He didn't have to run for President. He did it because he loves America and he wants our future to be bright, and he's willing to fight for that. He's willing to sacrifice for it too. Despite constant attacks in the press and constant attempts to malign his character, countless phrases being taken out of context, and the loss of so much …. he has decided it's worth it.

Just this week, my son and daughter-in-law gave birth to a beautiful little girl. We wept while we stood there and looked into the innocent eyes of that amazing little child, but I have to tell you … that little girl might not know an America as safe, prosperous and hopeful if something doesn't drastically change.

The next president will appoint between two and four Supreme Court justices, and that decision will preserve our country's values or it will fundamentally change America. This election is consequential. We need a strong leader. I believe I can trust my grandchild's future to the leadership of the man I know, Donald Trump.

CP: If Mr. Trump is elected in November, is your name on the short list of pastors from which one will be selected to give the presidential inauguration prayer in January 2017?

White: I don't know and, frankly, I don't care. The prayers I'm more interested in are prayers that are private, not public.

CP: You've been described as a "prosperity gospel preacher." Your thoughts?

White: I believe the Bible is the inerrant word of God. I believe Jesus is the son of God who died for the sins of the entire world. I believe Jesus rose again on the third day. I believe in the virgin birth and the second coming. I preach salvation by grace through faith alone. I preach for the repentance of sin.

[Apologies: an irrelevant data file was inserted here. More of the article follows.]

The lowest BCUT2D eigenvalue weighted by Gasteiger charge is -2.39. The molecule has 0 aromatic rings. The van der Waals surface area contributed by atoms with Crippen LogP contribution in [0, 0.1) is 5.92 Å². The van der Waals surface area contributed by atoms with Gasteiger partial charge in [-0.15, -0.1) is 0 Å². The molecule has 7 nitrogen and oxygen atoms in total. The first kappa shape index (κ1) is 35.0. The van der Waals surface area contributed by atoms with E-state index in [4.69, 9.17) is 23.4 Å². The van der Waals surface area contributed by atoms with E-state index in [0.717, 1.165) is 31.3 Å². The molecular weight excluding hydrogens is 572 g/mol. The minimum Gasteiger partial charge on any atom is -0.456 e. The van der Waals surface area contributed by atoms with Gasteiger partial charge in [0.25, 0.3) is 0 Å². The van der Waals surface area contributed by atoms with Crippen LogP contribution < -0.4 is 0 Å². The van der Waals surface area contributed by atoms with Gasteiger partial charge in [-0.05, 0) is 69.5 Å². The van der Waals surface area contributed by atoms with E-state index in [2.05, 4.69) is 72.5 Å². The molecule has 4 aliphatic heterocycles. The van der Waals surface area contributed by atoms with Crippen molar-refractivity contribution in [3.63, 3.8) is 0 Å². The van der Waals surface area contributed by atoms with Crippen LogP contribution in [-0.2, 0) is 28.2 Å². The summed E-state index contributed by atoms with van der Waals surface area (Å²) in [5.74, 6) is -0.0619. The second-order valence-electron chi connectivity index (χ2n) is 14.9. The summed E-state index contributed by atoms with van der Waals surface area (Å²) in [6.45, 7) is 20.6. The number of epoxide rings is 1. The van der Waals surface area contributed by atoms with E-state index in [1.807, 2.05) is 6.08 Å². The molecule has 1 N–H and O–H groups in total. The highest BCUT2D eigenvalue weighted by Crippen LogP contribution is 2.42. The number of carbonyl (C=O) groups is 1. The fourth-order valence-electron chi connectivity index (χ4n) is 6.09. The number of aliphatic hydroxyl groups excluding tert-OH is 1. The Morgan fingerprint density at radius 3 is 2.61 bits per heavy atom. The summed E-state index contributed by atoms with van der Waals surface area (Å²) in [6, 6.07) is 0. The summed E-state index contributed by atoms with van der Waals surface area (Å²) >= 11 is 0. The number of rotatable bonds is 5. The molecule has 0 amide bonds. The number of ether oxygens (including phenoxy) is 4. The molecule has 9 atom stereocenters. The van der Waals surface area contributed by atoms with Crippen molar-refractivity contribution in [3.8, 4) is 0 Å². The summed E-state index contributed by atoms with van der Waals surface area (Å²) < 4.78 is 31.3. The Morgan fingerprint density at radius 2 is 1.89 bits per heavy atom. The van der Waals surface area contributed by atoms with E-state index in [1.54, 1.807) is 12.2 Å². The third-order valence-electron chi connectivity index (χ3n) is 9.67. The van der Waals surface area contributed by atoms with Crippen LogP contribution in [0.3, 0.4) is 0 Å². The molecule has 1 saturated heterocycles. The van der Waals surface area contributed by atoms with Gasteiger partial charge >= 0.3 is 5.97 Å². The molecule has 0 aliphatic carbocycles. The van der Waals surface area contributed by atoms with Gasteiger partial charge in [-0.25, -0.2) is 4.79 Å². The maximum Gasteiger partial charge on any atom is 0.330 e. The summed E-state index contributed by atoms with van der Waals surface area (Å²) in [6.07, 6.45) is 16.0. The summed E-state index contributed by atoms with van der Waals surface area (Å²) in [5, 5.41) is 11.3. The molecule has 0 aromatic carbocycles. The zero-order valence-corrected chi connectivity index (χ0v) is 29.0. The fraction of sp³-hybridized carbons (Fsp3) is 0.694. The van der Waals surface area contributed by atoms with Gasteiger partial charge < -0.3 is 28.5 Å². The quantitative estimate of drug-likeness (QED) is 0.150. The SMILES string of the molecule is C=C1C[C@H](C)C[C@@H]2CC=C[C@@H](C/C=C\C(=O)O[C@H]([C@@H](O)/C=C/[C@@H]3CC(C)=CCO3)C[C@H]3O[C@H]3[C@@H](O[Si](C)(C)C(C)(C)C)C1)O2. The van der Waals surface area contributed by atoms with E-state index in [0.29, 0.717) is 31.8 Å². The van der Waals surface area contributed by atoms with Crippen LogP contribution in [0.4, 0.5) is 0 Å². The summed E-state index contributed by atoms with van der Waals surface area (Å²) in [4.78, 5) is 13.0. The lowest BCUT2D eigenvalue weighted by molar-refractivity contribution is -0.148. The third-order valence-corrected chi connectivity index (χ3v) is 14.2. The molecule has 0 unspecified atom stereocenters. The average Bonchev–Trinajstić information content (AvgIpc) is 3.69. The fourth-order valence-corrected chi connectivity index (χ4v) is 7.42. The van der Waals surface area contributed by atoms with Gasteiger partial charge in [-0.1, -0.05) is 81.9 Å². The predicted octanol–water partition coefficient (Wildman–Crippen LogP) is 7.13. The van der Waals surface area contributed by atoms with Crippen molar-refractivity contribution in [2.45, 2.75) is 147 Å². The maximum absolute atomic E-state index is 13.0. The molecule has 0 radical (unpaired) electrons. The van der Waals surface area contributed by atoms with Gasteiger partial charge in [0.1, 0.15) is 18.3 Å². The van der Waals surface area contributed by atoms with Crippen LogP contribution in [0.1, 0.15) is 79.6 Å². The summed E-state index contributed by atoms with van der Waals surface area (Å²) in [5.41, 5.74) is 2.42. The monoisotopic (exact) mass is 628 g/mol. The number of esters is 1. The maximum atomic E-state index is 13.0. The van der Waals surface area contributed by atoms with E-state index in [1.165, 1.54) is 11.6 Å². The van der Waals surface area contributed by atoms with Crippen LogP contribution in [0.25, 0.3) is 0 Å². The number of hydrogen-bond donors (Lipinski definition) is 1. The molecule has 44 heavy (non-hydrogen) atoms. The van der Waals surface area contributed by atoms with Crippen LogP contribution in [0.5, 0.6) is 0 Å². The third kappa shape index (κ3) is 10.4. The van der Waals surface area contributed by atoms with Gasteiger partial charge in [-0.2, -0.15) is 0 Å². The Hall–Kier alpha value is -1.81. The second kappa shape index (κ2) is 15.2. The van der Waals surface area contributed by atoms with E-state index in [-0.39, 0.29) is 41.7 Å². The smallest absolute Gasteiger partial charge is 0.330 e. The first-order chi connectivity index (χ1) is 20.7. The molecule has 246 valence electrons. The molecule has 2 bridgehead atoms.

I do not believe in the "prosperity Gospel" as I've been accused of believing it. I do believe that all good things come from God, and I also believe that God teaches us so much through our suffering.

Listen to 100 of my sermons, and 80 or 90 of them will be about overcoming our struggles and the lessons God teaches us in valleys he allows us to enter. My life has not been an easy one, from my childhood, and at times, in my adulthood.

I'm 50 now, and a grandmother, so there are, of course, things my 50 year old self wouldn't have done at 25. Thankfully, God gives us so much grace and allows us to learn so much through our trials. He's also allowed me to bring millions of people along through my personal experiences, trials and, sometimes, pain.

I have been accused of so many things that are so untrue. Some of those accusations persist despite their being entirely false, but I'll just continue preaching the Gospel.

It all reminds me of an adage that Jerry Falwell, whom I had the privilege of joining in a private meeting of 20 Christian leaders in Mitt Romney's home a few years ago, used to say: "never defend yourself, your friends don't need it and your enemies won't believe it."

You know what? It's all worth it if some struggling person looks at my story and finds hope in Jesus Christ to go on another day. I'll take all the friendly fire required to lead one more person to Jesus. We've received grace, and I believe we ought to give much grace.